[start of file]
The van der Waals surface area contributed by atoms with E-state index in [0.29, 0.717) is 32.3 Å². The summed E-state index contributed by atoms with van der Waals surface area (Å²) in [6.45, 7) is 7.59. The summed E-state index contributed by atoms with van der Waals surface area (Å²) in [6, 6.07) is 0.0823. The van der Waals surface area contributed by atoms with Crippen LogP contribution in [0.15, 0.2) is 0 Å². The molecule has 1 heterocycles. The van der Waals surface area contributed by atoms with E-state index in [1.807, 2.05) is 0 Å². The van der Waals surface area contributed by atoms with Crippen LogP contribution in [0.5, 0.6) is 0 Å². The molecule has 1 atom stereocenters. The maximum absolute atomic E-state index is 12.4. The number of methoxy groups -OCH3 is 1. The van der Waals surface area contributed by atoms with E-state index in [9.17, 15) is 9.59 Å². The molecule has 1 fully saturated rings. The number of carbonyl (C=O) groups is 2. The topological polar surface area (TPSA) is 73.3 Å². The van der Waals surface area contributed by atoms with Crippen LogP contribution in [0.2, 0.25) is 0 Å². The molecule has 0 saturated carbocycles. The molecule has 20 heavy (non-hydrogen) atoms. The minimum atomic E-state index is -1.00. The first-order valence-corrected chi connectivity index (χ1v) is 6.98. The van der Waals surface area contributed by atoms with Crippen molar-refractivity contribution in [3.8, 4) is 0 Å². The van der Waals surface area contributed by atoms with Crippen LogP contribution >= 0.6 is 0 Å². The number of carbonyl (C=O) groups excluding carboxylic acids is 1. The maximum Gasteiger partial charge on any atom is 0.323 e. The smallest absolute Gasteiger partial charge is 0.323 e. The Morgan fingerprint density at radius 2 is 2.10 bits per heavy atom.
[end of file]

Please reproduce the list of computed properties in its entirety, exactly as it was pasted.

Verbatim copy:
The van der Waals surface area contributed by atoms with E-state index in [0.29, 0.717) is 32.3 Å². The summed E-state index contributed by atoms with van der Waals surface area (Å²) in [6.45, 7) is 7.59. The summed E-state index contributed by atoms with van der Waals surface area (Å²) in [6, 6.07) is 0.0823. The van der Waals surface area contributed by atoms with Crippen LogP contribution in [0.15, 0.2) is 0 Å². The molecule has 1 heterocycles. The van der Waals surface area contributed by atoms with E-state index in [1.807, 2.05) is 0 Å². The van der Waals surface area contributed by atoms with Crippen LogP contribution in [0.5, 0.6) is 0 Å². The molecule has 1 atom stereocenters. The maximum absolute atomic E-state index is 12.4. The number of methoxy groups -OCH3 is 1. The van der Waals surface area contributed by atoms with E-state index in [9.17, 15) is 9.59 Å². The molecule has 1 fully saturated rings. The number of carbonyl (C=O) groups is 2. The topological polar surface area (TPSA) is 73.3 Å². The van der Waals surface area contributed by atoms with Crippen LogP contribution in [0.2, 0.25) is 0 Å². The molecule has 0 saturated carbocycles. The molecule has 20 heavy (non-hydrogen) atoms. The minimum atomic E-state index is -1.00. The first-order valence-corrected chi connectivity index (χ1v) is 6.98. The van der Waals surface area contributed by atoms with Crippen molar-refractivity contribution in [3.8, 4) is 0 Å². The van der Waals surface area contributed by atoms with Crippen LogP contribution >= 0.6 is 0 Å². The number of carbonyl (C=O) groups excluding carboxylic acids is 1. The maximum Gasteiger partial charge on any atom is 0.323 e. The smallest absolute Gasteiger partial charge is 0.323 e. The Morgan fingerprint density at radius 2 is 2.10 bits per heavy atom.